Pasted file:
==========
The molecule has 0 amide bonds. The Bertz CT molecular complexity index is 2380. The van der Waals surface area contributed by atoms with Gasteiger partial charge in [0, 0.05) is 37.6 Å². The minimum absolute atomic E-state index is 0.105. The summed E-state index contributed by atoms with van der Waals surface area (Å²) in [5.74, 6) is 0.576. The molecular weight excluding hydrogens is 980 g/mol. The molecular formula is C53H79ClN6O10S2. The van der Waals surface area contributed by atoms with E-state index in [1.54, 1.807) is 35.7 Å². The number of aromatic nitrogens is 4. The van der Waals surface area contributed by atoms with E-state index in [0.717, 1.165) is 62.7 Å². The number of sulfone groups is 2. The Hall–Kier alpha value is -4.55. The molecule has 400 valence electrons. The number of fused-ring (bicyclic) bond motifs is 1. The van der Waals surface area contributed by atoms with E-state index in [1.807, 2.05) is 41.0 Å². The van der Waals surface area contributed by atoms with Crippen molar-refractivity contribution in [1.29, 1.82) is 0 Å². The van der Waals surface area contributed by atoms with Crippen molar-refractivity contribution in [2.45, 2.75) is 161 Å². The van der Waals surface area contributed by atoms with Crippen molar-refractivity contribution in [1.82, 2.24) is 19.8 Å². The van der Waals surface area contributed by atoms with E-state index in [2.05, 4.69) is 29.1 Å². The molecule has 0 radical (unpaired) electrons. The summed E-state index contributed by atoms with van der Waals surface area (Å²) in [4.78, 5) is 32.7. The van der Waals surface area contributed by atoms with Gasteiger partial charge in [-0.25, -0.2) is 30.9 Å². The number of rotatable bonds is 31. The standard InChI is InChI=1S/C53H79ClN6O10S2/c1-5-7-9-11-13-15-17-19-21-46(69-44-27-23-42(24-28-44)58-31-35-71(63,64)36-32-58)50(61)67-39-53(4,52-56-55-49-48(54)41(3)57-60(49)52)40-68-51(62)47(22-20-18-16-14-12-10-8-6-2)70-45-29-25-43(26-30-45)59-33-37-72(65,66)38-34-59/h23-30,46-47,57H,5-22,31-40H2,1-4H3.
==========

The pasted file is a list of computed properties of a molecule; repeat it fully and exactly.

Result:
The molecule has 0 amide bonds. The Bertz CT molecular complexity index is 2380. The van der Waals surface area contributed by atoms with Gasteiger partial charge in [0, 0.05) is 37.6 Å². The minimum absolute atomic E-state index is 0.105. The summed E-state index contributed by atoms with van der Waals surface area (Å²) in [5.74, 6) is 0.576. The molecular weight excluding hydrogens is 980 g/mol. The molecular formula is C53H79ClN6O10S2. The van der Waals surface area contributed by atoms with E-state index in [1.54, 1.807) is 35.7 Å². The number of aromatic nitrogens is 4. The van der Waals surface area contributed by atoms with E-state index in [0.717, 1.165) is 62.7 Å². The number of sulfone groups is 2. The Hall–Kier alpha value is -4.55. The molecule has 400 valence electrons. The number of fused-ring (bicyclic) bond motifs is 1. The van der Waals surface area contributed by atoms with E-state index in [1.807, 2.05) is 41.0 Å². The van der Waals surface area contributed by atoms with Crippen molar-refractivity contribution in [1.29, 1.82) is 0 Å². The van der Waals surface area contributed by atoms with Crippen molar-refractivity contribution in [2.45, 2.75) is 161 Å². The van der Waals surface area contributed by atoms with Crippen molar-refractivity contribution in [1.82, 2.24) is 19.8 Å². The van der Waals surface area contributed by atoms with E-state index in [2.05, 4.69) is 29.1 Å². The molecule has 0 radical (unpaired) electrons. The summed E-state index contributed by atoms with van der Waals surface area (Å²) in [4.78, 5) is 32.7. The van der Waals surface area contributed by atoms with Gasteiger partial charge in [-0.25, -0.2) is 30.9 Å². The number of rotatable bonds is 31. The standard InChI is InChI=1S/C53H79ClN6O10S2/c1-5-7-9-11-13-15-17-19-21-46(69-44-27-23-42(24-28-44)58-31-35-71(63,64)36-32-58)50(61)67-39-53(4,52-56-55-49-48(54)41(3)57-60(49)52)40-68-51(62)47(22-20-18-16-14-12-10-8-6-2)70-45-29-25-43(26-30-45)59-33-37-72(65,66)38-34-59/h23-30,46-47,57H,5-22,31-40H2,1-4H3.